First Assignment: ‘Critically Examine Descartes’ Two Arguments For The Existence Of God.’- Pt. 1.
Due to the length of the assignment, I will split it into 2 parts, the first focusing on the background knowledge we need to view his Descartes’ arguments, and the second post will deal with the arguments themselves.
Rene Descartes was a hugely influential 17th century philosopher and a central figure in the scientific revolution of that time. Any discussion of Descartes and God must ultimately begin with the backdrop from which Descartes discussed these ideas. It is not enough for us to very simply deconstruct his two arguments; we must look at several principles, or methods Descartes used to put forward these notions. Central to our understanding of Descartes two arguments for the existence of God are two principles (1) Descartes’ “new theory of ideas”, and (2) the “Causal Adequacy Principle (CAP)”. We shall begin by discussing each of these in turn. We will then look at “The Causal Argument” for the existence of God, the first proof Descartes offers in the Third Meditations of his First Philosophy, then we will look at his “Ontological Argument” as it is put forth in the Fifth Meditations of his First Philosophy. We will be looking at these arguments from a unique perspective, instead of challenging Descartes and his views, what may be more interesting, and within the scope of this limited paper, is instead to try and see these arguments from Descartes’ perspective, and attempt to explain why he, as immensely smart as he was, thought they were valid.
(1) Descartes new theory of ideas
Descartes new theory of ideas is brought to us in the third meditations of his First Philosophy, and is a result of his systematic doubt put forward in the preceding two mediations. Descartes’ system of doubt did not allow him to use the common usage of the word ‘idea’ used by the medieval scholastics, which is to say an idea is a mental image that resembled and was caused by the object it was representing. His method forced him to rejected modes of thinking which were taught to him; the only thing that had epistemic justification was that he was a thing that thinks, and by this he means: a thing that” affirms, denies understands a few things, is ignorant of many things, is willing, is unwilling, and also imagines and has sensory perceptions” (Descartes, 1985, Meditations on First Philosophy, trans John Cottingham, p. 24).
Let us begin by first teasing out what Descartes meant by the term ‘idea’ then we’ll move onto his new theory of ideas. When we investigate Descartes’ definition of the word ‘idea’ we can easily become confused, there is much discussion about what the term means, separate from its common usage, for example: “Some of my thoughts are as it were the images of things, and it is only in these cases that the term ‘idea’ is strictly appropriate — for example, when I think of a man, or a chimera, or the sky, or an angel, or God.” (Descartes, 1985, Meditations on First Philosophy, trans John Cottingham, p. 25). The Stanford dictionary of Philosophy provides a lengthy discussion on how this definition conflicts with others Descartes used (Pessin 2008), but for our purposes let us focus on this one definition. It seems the Cartesian concept of ‘idea’ equates the image in our thoughts of the ‘objective’ reality it is relating but as Pessin, 2008 states this is not the medieval concept. Under Descartes’ view the term ‘images’ is not meant to be taken literally as he lists God, and God is not something which can be viewed as an image. It is possible Descartes takes an idea to be, that there is an ‘object’ of his thought, and this ‘object’ is more of a likeness to the ‘formal’ reality rather than a strict mental image. All of these terms are used in a special sense, one we will define and elaborate on when we get to the CAP.
We should note, that according to Descartes, there are three modes (or ways) in which ideas exist: innate, adventitious (external) and invented by him, which derive from his own nature. (Descartes, 1985, Meditations on First Philosophy, trans John Cottingham, p. 26). According to The Internet Encyclopaedia of Philosophy (Skirry, 2008) “innate” ideas are placed in us by God at creation and can be viewed, but cannot be altered – such as ideas of geometry. “Adventitious” ideas are the product of sensations produced by material objects existing externally to the mind. “Invented by him” (or “fabrications”) are as the name suggests inventions of the mind, and can be controlled, examined and cast aside at will.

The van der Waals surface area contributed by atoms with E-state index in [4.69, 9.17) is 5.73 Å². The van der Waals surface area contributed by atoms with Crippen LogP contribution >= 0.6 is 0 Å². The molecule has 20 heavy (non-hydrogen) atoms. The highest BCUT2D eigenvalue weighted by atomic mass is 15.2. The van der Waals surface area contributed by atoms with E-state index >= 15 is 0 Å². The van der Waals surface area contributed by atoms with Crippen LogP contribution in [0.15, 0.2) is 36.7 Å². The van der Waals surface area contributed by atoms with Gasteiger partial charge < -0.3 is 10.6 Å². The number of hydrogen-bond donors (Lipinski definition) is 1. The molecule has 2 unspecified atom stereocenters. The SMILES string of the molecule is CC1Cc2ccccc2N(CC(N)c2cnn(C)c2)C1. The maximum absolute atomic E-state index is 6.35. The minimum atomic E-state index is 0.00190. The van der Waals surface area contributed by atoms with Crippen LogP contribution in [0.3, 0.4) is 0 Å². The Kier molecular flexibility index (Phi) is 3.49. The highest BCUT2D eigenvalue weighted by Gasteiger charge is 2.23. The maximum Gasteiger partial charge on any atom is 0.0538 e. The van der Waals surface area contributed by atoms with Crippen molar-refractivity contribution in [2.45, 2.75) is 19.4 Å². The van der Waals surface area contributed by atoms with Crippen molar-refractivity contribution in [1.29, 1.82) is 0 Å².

The issue, which Descartes’ new theory of ideas attempts to solve, is (to paraphrase Descartes): which ideas does he take to be derived from outside him, and what is his reason for thinking they resemble things that exist? This will be integral to our discussion on Descartes arguments for the existence of God (and will lead us into the CAP).
Let us look at an example Descartes provides to discuss the difference between ideas in our mind (the ‘objective’), and the cause of them in reality (the ‘formal’ factor) – the sun. Descartes finds within himself two distinct ideas of the sun, one acquired from the senses, and one acquired from ‘astronomical reasoning’. The idea (‘object’) that Descartes has in his mind of the sun, derived from his senses is, according to him, an example of a ‘formal’ reality with an ‘eminent’ adventitious source. Although the senses would tell him the sun is very small, many times smaller than the Earth in fact. The other idea (‘object’) he has of the sun, which comes from ‘astronomical reasoning’ based innately (or constructed by him in some other way), reveals the sun to be many times larger than the Earth. We see this leads us to a contradiction in Descartes’ object-idea of the sun, as both ideas cannot resemble the sun that exists outside his mind. What Descartes can do though, is use the different versions of his ‘objective’ ideas of the sun, and the fact that his idea of the sun does not depend on his will, to conclude that the sun must have a ‘formal’ reality for its ‘objective’ status in his mind , which exists adventitious and ‘eminently’ to him, in reality. At this stage however, Descartes is still working under the assumption that the existence of the external world is under the highest level of doubt, it is not until the proofs for God’s existence are given, can he ground them in an external reality. At this point in time his maligning demon holds reign over his external perceptions. To talk of the sun is an example of Descartes employing reason to determine the idea-content in his mind that must have as much objective reality, as its cause (i.e. – the sun existing in reality, to cause the idea-content in Descartes’ mind). What we can reasonably take away from this exercise is that different cognitive modes of discovery are being employed by Descartes to investigate the ‘formal’ and ‘eminent’ reality of an idea (these terms will be explained in the CAP) and its cause.